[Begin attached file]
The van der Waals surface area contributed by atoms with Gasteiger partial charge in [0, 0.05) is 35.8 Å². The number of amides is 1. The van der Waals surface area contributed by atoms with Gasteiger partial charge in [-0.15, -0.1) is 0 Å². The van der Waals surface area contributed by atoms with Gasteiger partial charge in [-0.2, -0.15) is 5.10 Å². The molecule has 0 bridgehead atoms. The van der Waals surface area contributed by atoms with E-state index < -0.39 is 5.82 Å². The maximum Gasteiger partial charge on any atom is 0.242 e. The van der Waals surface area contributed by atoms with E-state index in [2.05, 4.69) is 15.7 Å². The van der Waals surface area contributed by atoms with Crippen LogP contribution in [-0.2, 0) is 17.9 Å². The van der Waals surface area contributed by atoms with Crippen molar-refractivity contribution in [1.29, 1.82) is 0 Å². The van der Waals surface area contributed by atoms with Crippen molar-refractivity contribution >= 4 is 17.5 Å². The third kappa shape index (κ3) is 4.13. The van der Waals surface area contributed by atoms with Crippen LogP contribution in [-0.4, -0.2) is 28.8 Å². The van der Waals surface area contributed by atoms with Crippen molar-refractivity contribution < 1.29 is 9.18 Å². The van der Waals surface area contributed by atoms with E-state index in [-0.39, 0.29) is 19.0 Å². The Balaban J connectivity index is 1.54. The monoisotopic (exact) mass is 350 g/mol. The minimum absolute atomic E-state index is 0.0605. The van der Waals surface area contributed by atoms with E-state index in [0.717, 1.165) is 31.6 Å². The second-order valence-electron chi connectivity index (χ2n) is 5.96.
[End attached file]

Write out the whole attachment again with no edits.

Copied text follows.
The van der Waals surface area contributed by atoms with Gasteiger partial charge in [0, 0.05) is 35.8 Å². The number of amides is 1. The van der Waals surface area contributed by atoms with Gasteiger partial charge in [-0.15, -0.1) is 0 Å². The van der Waals surface area contributed by atoms with Gasteiger partial charge in [-0.2, -0.15) is 5.10 Å². The molecule has 0 bridgehead atoms. The van der Waals surface area contributed by atoms with E-state index < -0.39 is 5.82 Å². The maximum Gasteiger partial charge on any atom is 0.242 e. The van der Waals surface area contributed by atoms with E-state index in [2.05, 4.69) is 15.7 Å². The van der Waals surface area contributed by atoms with Crippen LogP contribution in [-0.2, 0) is 17.9 Å². The van der Waals surface area contributed by atoms with Crippen molar-refractivity contribution in [1.29, 1.82) is 0 Å². The van der Waals surface area contributed by atoms with Crippen molar-refractivity contribution >= 4 is 17.5 Å². The third kappa shape index (κ3) is 4.13. The van der Waals surface area contributed by atoms with Crippen LogP contribution in [-0.4, -0.2) is 28.8 Å². The van der Waals surface area contributed by atoms with Crippen molar-refractivity contribution < 1.29 is 9.18 Å². The van der Waals surface area contributed by atoms with E-state index in [-0.39, 0.29) is 19.0 Å². The Balaban J connectivity index is 1.54. The monoisotopic (exact) mass is 350 g/mol. The minimum absolute atomic E-state index is 0.0605. The van der Waals surface area contributed by atoms with E-state index in [0.717, 1.165) is 31.6 Å². The second-order valence-electron chi connectivity index (χ2n) is 5.96.